The policy paper asks Canada and the U.S. to take their international commitments seriously, especially in areas where climate change impacts are creating food insecurity, by including Inuit as key partners in the development of the Nationally Determined Contributions and National Adaptation Plans under the UN Framework Convention on Climate Change. 

“People must listen to Indigenous Peoples from their area for anything they do,” says John Noksana Jr. “We are the first people. We have always been here and we will always be here.”

A resident of Tuktoyaktuk, N.W.T., Noksana Jr. has served on various Arctic co-management boards over the past 12 years. He currently advocates on behalf of the Inuit way of life through his work with Oceans North, a charity that fosters science and community-based conservation in the Arctic. He says traditional knowledge should be held in the same regard as western science when it comes to decision-making in the Arctic. 

“Traditional knowledge carries just as much value as science. We know what we are talking about when we say something. We need to be trusted and respected.”

The authors of a new ICC policy paper that calls for greater involvement of Inuit in climate change decision making. Top row, from left: Joanna Petrasek MacDonald, Vera Metcalf, Robert Lekander, John Noksana. Middle row, from left: JakyLou Olemaun, Vernon Blaine Amos, Mary Sattler Peltola with her daughter Ikamaq. Bottom row, from left: James Nicori, Dalee Sambo Dorough, and Carolina Behe. (Photos courtesy of the authors)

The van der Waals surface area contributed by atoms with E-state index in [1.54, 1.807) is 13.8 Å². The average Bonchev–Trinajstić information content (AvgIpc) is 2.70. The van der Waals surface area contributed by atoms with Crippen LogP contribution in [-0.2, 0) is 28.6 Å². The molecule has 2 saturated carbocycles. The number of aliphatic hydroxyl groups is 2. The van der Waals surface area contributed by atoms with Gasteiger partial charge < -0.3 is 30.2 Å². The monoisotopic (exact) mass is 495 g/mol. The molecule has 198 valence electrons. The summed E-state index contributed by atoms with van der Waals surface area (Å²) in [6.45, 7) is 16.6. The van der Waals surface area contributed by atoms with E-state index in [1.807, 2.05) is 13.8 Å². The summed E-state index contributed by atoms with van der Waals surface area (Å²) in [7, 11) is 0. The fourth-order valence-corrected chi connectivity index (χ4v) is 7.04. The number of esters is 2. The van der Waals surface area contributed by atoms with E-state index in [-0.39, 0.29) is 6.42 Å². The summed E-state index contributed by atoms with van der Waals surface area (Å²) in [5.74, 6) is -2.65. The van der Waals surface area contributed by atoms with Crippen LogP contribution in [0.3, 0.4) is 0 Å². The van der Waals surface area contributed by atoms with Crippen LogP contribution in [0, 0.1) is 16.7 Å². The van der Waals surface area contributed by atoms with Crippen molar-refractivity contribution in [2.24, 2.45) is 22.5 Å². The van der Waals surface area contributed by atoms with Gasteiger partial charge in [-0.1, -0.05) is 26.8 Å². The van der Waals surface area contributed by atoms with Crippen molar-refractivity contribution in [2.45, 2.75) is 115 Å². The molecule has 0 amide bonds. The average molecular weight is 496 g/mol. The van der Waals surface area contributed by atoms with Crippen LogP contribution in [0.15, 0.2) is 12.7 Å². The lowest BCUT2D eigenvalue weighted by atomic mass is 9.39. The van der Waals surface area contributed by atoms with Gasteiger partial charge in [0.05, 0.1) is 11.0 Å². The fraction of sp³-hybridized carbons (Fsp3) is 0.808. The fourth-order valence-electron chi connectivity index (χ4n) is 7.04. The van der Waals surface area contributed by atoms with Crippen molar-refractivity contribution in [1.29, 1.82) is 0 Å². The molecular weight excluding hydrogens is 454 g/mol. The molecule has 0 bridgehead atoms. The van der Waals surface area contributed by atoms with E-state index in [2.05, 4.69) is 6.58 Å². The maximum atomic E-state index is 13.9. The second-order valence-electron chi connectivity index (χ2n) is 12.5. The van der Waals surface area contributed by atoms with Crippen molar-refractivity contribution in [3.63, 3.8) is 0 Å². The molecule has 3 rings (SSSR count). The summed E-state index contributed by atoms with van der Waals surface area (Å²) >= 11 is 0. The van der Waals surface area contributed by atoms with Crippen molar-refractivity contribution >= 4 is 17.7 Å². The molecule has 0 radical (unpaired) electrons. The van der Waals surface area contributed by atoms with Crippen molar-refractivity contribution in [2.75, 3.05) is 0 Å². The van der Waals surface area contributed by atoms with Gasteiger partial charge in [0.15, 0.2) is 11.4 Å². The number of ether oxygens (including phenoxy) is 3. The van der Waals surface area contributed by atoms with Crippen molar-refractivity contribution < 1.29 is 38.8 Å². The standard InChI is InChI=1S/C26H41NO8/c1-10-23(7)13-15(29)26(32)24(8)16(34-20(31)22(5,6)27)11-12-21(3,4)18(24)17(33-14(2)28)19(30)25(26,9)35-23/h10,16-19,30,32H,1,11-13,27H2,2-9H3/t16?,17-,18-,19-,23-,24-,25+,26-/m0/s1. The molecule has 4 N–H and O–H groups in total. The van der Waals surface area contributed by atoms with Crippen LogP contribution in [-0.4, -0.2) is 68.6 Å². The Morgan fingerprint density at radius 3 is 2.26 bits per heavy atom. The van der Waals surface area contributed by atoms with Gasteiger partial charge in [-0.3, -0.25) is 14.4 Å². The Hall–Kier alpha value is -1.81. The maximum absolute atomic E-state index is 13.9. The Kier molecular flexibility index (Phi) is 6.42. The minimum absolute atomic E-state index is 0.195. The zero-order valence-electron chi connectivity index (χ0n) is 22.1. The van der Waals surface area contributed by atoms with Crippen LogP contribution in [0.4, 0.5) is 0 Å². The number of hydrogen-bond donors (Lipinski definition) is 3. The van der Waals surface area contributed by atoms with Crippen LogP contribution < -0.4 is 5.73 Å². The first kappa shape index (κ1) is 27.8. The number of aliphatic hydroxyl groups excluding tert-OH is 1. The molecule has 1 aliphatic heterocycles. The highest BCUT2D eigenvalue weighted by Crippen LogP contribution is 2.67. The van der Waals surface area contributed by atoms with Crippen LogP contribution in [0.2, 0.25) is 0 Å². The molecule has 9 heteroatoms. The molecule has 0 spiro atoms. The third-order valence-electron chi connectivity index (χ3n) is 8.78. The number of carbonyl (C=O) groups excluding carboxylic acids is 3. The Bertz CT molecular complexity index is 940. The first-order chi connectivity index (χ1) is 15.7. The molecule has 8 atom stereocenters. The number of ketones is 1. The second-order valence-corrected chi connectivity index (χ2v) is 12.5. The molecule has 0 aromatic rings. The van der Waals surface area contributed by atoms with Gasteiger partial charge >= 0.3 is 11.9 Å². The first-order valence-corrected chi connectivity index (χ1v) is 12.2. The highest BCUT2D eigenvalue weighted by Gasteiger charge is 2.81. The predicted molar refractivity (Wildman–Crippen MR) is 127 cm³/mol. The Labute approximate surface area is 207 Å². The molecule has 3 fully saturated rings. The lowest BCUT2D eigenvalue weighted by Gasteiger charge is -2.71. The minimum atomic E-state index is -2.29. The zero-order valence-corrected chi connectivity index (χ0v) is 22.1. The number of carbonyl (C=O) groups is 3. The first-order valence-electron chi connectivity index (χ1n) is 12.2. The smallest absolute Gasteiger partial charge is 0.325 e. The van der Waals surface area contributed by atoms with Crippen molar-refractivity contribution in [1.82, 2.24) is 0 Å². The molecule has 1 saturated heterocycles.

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The policy paper also asks Canada and the U.S. to fully implement the United Nations Declaration on the Rights of Indigenous Peoples and its interrelated provisions on food security and sovereignty, and to include Inuit voices in international climate processes taking place at the UN and the Intergovernmental Panel on Climate Change. According to Natan Obed, the head of Canada’s ICC delegation, Inuit communities have the highest rate of food insecurity in the world, ranging between 60 to 70 percent across Inuit regions.

Dalee Sambo Dorough, a senior scholar with the University of Alaska Anchorage and former chair of ICC, says Inuit were among the first to sound the alarm on climate change, decades before the threat fully entered the public consciousness. Climate change poses “multiple diverse yet interrelated [threats] for the Inuit, from environmental degradation to food insecurity to the diminishment of our human rights,” she says. “Together with the Inuit, the world community must respond.” 

Last month, Sambo Dorough handed over leadership of the ICC to Greenland’s Sara Olsvig, an anthropologist and member of Greenland’s Human Rights Council and Constitutional Commission. Under her leadership, the ICC, which represents approximately 180,000 Inuit across the Arctic, including Alaska, Northern Canada, Greenland, and the Russian Federation, will continue to participate formally in the UN to address their concerns about food security and the effects of increasing industrial marine traffic in the Arctic.

The policy paper concludes that Inuit ingenuity and knowledge can provide innovative solutions and management approaches to climate change in the Arctic, but that their knowledge and authority must be at the forefront of all discussions and decisions made about their homeland.

“The quality of our Indigenous food sovereignty and self-governance is the best measure for determining the health of our communities and culture,” says Vera Metcalf, a resident of Savoonga, Alaska who is passionate about strengthening Indigenous languages and cultures and advocates for the subsistence lifestyles of Arctic Indigenous peoples. “They remain a critical aspect of our identity and a foundation for our Indigenous knowledge.”